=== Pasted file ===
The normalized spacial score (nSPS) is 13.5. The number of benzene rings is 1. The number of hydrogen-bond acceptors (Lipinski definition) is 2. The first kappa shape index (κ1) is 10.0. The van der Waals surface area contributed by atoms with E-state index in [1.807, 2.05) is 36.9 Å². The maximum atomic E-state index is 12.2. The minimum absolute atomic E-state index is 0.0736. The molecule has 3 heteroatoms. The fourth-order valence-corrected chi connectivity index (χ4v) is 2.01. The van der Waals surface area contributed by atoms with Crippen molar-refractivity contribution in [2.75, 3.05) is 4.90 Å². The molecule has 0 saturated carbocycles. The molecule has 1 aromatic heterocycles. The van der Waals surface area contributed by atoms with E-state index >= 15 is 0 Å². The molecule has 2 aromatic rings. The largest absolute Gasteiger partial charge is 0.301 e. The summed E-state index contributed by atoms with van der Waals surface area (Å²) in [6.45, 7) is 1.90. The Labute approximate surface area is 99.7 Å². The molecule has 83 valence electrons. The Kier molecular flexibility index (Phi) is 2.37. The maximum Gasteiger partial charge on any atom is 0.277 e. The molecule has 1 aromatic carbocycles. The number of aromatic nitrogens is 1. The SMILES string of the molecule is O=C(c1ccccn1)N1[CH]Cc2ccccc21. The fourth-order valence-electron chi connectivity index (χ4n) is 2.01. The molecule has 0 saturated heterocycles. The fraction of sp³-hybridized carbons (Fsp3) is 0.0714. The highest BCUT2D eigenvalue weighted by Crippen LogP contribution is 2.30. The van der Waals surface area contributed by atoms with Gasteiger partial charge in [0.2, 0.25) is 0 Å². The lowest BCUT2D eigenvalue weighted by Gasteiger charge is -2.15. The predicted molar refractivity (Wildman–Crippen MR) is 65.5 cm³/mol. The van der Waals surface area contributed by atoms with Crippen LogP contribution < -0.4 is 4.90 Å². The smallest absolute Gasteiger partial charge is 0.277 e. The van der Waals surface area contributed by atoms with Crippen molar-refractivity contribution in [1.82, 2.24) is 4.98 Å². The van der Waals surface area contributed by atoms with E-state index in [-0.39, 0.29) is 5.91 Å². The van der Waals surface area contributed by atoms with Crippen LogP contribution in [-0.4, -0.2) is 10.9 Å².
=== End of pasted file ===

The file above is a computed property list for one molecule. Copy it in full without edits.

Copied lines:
The normalized spacial score (nSPS) is 13.5. The number of benzene rings is 1. The number of hydrogen-bond acceptors (Lipinski definition) is 2. The first kappa shape index (κ1) is 10.0. The van der Waals surface area contributed by atoms with E-state index in [1.807, 2.05) is 36.9 Å². The maximum atomic E-state index is 12.2. The minimum absolute atomic E-state index is 0.0736. The molecule has 3 heteroatoms. The fourth-order valence-corrected chi connectivity index (χ4v) is 2.01. The van der Waals surface area contributed by atoms with Crippen molar-refractivity contribution in [2.75, 3.05) is 4.90 Å². The molecule has 0 saturated carbocycles. The molecule has 1 aromatic heterocycles. The van der Waals surface area contributed by atoms with E-state index >= 15 is 0 Å². The molecule has 2 aromatic rings. The largest absolute Gasteiger partial charge is 0.301 e. The summed E-state index contributed by atoms with van der Waals surface area (Å²) in [6.45, 7) is 1.90. The Labute approximate surface area is 99.7 Å². The molecule has 83 valence electrons. The Kier molecular flexibility index (Phi) is 2.37. The maximum Gasteiger partial charge on any atom is 0.277 e. The molecule has 1 aromatic carbocycles. The number of aromatic nitrogens is 1. The SMILES string of the molecule is O=C(c1ccccn1)N1[CH]Cc2ccccc21. The fourth-order valence-electron chi connectivity index (χ4n) is 2.01. The molecule has 0 saturated heterocycles. The fraction of sp³-hybridized carbons (Fsp3) is 0.0714. The highest BCUT2D eigenvalue weighted by Crippen LogP contribution is 2.30. The van der Waals surface area contributed by atoms with Gasteiger partial charge in [0.2, 0.25) is 0 Å². The lowest BCUT2D eigenvalue weighted by Gasteiger charge is -2.15. The predicted molar refractivity (Wildman–Crippen MR) is 65.5 cm³/mol. The van der Waals surface area contributed by atoms with Crippen LogP contribution < -0.4 is 4.90 Å². The smallest absolute Gasteiger partial charge is 0.277 e. The van der Waals surface area contributed by atoms with Crippen molar-refractivity contribution in [1.82, 2.24) is 4.98 Å². The van der Waals surface area contributed by atoms with E-state index in [-0.39, 0.29) is 5.91 Å². The van der Waals surface area contributed by atoms with Crippen LogP contribution in [-0.4, -0.2) is 10.9 Å².